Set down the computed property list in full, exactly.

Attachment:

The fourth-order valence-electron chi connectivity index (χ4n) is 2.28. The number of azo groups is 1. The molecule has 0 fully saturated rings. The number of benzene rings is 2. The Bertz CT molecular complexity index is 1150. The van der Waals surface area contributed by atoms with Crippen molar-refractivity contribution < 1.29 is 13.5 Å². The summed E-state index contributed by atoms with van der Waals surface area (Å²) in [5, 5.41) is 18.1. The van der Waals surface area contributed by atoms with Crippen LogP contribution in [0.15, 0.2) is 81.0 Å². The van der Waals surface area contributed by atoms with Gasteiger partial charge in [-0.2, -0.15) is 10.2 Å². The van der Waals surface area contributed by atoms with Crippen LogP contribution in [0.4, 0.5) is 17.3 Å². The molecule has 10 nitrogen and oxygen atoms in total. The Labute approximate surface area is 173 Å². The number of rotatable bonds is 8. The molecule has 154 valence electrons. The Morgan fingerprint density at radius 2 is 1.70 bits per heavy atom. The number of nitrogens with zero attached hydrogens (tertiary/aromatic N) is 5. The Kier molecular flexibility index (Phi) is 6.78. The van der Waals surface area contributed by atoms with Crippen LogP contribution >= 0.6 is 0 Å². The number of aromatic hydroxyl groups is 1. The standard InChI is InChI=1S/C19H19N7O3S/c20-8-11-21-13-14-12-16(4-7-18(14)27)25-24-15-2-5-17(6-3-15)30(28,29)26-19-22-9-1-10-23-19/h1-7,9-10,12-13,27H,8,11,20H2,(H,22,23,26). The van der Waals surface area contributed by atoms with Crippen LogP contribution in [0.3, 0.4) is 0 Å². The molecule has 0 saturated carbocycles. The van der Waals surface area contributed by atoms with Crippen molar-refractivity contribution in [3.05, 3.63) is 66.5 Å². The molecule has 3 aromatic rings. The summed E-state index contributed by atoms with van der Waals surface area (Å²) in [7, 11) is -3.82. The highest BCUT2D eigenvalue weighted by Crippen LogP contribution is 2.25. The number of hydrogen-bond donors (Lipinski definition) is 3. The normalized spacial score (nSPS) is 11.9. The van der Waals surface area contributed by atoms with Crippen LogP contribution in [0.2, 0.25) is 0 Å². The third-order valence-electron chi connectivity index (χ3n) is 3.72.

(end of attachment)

The fourth-order valence-electron chi connectivity index (χ4n) is 2.28. The number of azo groups is 1. The molecule has 0 fully saturated rings. The number of benzene rings is 2. The Bertz CT molecular complexity index is 1150. The van der Waals surface area contributed by atoms with Crippen molar-refractivity contribution < 1.29 is 13.5 Å². The summed E-state index contributed by atoms with van der Waals surface area (Å²) in [5, 5.41) is 18.1. The van der Waals surface area contributed by atoms with Crippen LogP contribution in [0.15, 0.2) is 81.0 Å². The van der Waals surface area contributed by atoms with Gasteiger partial charge in [-0.2, -0.15) is 10.2 Å². The van der Waals surface area contributed by atoms with Crippen LogP contribution in [0.4, 0.5) is 17.3 Å². The molecule has 10 nitrogen and oxygen atoms in total. The Labute approximate surface area is 173 Å². The number of rotatable bonds is 8. The molecule has 154 valence electrons. The Morgan fingerprint density at radius 2 is 1.70 bits per heavy atom. The number of nitrogens with zero attached hydrogens (tertiary/aromatic N) is 5. The Kier molecular flexibility index (Phi) is 6.78. The van der Waals surface area contributed by atoms with Crippen LogP contribution >= 0.6 is 0 Å². The number of aromatic hydroxyl groups is 1. The standard InChI is InChI=1S/C19H19N7O3S/c20-8-11-21-13-14-12-16(4-7-18(14)27)25-24-15-2-5-17(6-3-15)30(28,29)26-19-22-9-1-10-23-19/h1-7,9-10,12-13,27H,8,11,20H2,(H,22,23,26). The van der Waals surface area contributed by atoms with Crippen LogP contribution in [0.3, 0.4) is 0 Å². The molecule has 0 saturated carbocycles. The van der Waals surface area contributed by atoms with Crippen molar-refractivity contribution in [3.05, 3.63) is 66.5 Å². The molecule has 3 aromatic rings. The summed E-state index contributed by atoms with van der Waals surface area (Å²) in [7, 11) is -3.82. The highest BCUT2D eigenvalue weighted by Crippen LogP contribution is 2.25. The number of hydrogen-bond donors (Lipinski definition) is 3. The normalized spacial score (nSPS) is 11.9. The van der Waals surface area contributed by atoms with Crippen LogP contribution in [0.2, 0.25) is 0 Å². The third-order valence-electron chi connectivity index (χ3n) is 3.72.